Carports differ from garages in that they must be completely open along at least two sides and can only be one story in height. Although building a carport requires a permit from most local governments, the planning specifications for a carport are easier and cheaper to meet than those of a garage. There is a wide variety of carport specifications, depending on your budget, the type of vehicle you drive and the weather conditions in your area.
Carports require a suitable footing to withstand the weight of the structure. Local footing requirements will vary depending on where you live. A typical specification for a carport's concrete footing is a resistance of at least 2,000 pounds per square inch.
The size of your carport will depend on the number of vehicles you own and their size. A typical size for a single-carport cover, suitable for a single car, is 12 feet by 20 feet and 6 or 7 feet high. Double carports are around 20 feet by 20 feet. In some areas, such as San Diego, California, the size of a carport is restricted to less than 1,000 square feet. If the carport is attached to a house's wall with windows or skylights, the minimum height of the carport is 7 feet.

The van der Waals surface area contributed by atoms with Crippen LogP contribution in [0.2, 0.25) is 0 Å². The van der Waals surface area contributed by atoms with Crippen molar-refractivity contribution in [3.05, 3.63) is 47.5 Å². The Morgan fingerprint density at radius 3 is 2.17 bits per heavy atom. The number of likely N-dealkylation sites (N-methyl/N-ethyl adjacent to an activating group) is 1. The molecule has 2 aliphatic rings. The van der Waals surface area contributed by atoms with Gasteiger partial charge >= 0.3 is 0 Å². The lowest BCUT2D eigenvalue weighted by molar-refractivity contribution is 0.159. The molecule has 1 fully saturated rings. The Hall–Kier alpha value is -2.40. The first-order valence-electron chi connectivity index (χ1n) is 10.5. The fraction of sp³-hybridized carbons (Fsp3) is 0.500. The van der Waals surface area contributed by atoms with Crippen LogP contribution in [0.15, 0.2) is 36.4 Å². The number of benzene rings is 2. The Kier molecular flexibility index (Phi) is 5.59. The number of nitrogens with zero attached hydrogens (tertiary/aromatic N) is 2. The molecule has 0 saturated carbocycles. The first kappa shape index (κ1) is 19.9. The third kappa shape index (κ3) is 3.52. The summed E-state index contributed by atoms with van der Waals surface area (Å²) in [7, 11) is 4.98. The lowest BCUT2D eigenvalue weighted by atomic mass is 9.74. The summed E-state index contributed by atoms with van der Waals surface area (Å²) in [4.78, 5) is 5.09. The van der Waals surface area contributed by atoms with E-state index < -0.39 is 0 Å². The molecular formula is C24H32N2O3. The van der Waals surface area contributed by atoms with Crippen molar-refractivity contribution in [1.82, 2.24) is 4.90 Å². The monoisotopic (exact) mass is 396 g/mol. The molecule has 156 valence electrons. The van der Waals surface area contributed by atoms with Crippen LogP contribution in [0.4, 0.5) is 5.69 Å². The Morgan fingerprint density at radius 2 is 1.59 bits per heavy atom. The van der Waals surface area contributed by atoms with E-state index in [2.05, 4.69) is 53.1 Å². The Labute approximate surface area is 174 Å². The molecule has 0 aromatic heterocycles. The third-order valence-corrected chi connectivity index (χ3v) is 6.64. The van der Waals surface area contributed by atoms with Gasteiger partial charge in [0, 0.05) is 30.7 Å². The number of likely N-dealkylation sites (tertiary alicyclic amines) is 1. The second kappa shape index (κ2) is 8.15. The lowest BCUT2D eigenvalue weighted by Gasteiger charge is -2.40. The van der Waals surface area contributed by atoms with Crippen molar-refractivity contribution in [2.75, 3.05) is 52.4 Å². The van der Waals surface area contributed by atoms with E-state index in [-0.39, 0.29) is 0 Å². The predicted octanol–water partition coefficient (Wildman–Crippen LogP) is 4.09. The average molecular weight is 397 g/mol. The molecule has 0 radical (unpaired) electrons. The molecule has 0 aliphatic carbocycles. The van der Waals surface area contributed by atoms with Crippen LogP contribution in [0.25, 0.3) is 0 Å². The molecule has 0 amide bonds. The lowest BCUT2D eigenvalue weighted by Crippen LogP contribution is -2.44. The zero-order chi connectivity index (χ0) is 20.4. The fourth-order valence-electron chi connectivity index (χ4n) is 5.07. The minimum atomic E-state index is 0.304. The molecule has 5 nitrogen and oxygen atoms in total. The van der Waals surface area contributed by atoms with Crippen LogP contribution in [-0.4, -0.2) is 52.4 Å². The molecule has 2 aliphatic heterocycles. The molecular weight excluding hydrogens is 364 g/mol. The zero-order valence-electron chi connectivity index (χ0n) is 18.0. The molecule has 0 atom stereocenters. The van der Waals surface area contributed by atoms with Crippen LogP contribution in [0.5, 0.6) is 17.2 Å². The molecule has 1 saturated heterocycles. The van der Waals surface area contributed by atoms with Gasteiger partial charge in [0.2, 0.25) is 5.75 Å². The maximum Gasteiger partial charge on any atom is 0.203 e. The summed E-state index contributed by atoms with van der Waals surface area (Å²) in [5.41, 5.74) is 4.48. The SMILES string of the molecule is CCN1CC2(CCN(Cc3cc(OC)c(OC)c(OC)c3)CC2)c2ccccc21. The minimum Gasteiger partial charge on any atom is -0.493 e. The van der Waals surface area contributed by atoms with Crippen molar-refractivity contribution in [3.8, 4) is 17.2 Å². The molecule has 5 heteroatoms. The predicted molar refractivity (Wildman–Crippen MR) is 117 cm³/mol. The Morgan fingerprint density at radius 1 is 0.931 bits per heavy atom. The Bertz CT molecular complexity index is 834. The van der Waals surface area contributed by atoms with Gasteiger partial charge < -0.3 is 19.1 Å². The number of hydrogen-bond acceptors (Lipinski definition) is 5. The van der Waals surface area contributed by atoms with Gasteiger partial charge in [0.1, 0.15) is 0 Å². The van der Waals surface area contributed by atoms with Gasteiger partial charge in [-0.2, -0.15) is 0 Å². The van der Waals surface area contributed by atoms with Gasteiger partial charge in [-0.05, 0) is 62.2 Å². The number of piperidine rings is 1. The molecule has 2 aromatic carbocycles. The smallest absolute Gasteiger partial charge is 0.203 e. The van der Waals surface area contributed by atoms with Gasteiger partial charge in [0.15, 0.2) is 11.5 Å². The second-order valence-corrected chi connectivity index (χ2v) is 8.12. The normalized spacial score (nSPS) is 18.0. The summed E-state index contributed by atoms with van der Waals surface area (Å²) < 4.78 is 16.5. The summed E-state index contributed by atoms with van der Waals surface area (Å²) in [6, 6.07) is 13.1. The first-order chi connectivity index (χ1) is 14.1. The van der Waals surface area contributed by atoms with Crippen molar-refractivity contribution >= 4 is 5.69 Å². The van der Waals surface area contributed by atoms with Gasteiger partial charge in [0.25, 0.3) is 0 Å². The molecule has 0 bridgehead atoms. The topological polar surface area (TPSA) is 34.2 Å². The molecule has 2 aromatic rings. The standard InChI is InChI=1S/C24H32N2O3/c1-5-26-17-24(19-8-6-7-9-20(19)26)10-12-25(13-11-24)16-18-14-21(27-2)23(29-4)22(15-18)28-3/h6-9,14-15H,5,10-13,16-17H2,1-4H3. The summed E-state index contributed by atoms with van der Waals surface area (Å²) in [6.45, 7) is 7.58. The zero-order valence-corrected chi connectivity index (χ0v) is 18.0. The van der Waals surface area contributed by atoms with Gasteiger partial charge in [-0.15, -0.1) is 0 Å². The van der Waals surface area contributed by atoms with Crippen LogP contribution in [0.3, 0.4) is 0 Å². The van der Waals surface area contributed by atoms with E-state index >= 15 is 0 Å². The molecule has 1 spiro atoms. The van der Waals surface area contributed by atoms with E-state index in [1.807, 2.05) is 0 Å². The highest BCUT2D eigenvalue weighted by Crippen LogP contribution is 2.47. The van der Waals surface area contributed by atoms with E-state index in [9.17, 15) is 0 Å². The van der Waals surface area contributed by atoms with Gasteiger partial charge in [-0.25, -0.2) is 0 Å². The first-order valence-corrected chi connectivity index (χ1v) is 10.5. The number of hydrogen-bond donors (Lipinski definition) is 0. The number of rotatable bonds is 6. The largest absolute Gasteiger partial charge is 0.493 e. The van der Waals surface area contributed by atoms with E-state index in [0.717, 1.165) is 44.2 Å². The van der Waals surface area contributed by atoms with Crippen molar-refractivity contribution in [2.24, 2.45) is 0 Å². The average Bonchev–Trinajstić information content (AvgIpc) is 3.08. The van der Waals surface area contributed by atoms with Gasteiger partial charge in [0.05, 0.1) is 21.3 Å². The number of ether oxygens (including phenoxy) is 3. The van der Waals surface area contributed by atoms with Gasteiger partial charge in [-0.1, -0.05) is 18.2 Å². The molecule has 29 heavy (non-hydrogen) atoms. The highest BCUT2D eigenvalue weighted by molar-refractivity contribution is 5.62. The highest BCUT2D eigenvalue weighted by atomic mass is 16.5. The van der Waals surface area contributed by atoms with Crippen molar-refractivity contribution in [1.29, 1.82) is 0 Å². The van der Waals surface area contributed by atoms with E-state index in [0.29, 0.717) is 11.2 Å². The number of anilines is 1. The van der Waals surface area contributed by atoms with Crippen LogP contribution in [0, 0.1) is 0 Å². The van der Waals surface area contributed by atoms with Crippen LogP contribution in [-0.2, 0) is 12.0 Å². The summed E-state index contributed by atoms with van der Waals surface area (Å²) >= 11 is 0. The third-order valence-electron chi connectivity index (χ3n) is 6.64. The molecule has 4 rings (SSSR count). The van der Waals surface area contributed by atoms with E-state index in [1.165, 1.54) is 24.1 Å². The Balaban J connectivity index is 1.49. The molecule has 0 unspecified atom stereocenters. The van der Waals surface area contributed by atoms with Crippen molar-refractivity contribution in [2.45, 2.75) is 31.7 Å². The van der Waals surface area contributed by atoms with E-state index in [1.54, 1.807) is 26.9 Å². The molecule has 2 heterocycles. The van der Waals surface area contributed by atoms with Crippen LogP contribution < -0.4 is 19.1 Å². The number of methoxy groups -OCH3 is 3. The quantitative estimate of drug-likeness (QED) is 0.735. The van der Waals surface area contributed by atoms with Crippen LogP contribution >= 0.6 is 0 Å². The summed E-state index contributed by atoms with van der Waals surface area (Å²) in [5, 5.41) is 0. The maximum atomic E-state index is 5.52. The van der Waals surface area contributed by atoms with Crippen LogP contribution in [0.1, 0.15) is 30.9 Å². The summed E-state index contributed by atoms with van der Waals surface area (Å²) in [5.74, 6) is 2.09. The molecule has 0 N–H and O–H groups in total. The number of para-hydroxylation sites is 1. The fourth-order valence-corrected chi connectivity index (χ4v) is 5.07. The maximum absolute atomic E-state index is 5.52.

Carports are built out of various materials, such as steel, wood, fiberglass and plastic. All lumber components should be treated to protect against decay and termites.
Framing and Post Size
Carports can be free-standing or attached to another structure, such as a house or garage. Attached carports can use the supporting structure as framing for one of the sides. A carport's post size will vary depending on the height of structure. Minimum specification for a carport post up to 8 feet high is 4-by-4 inches. Taller posts of up to 10 feet high must be at least 6-by-6 inches.
Carports can have siding on two of the structure's sides to provide extra protection to vehicles. You can buy carports with pull-through bays that can be secured with a lock and key.
Carports can be used as a motorhome carport, a boat carport, a carport garage or simply for storage.
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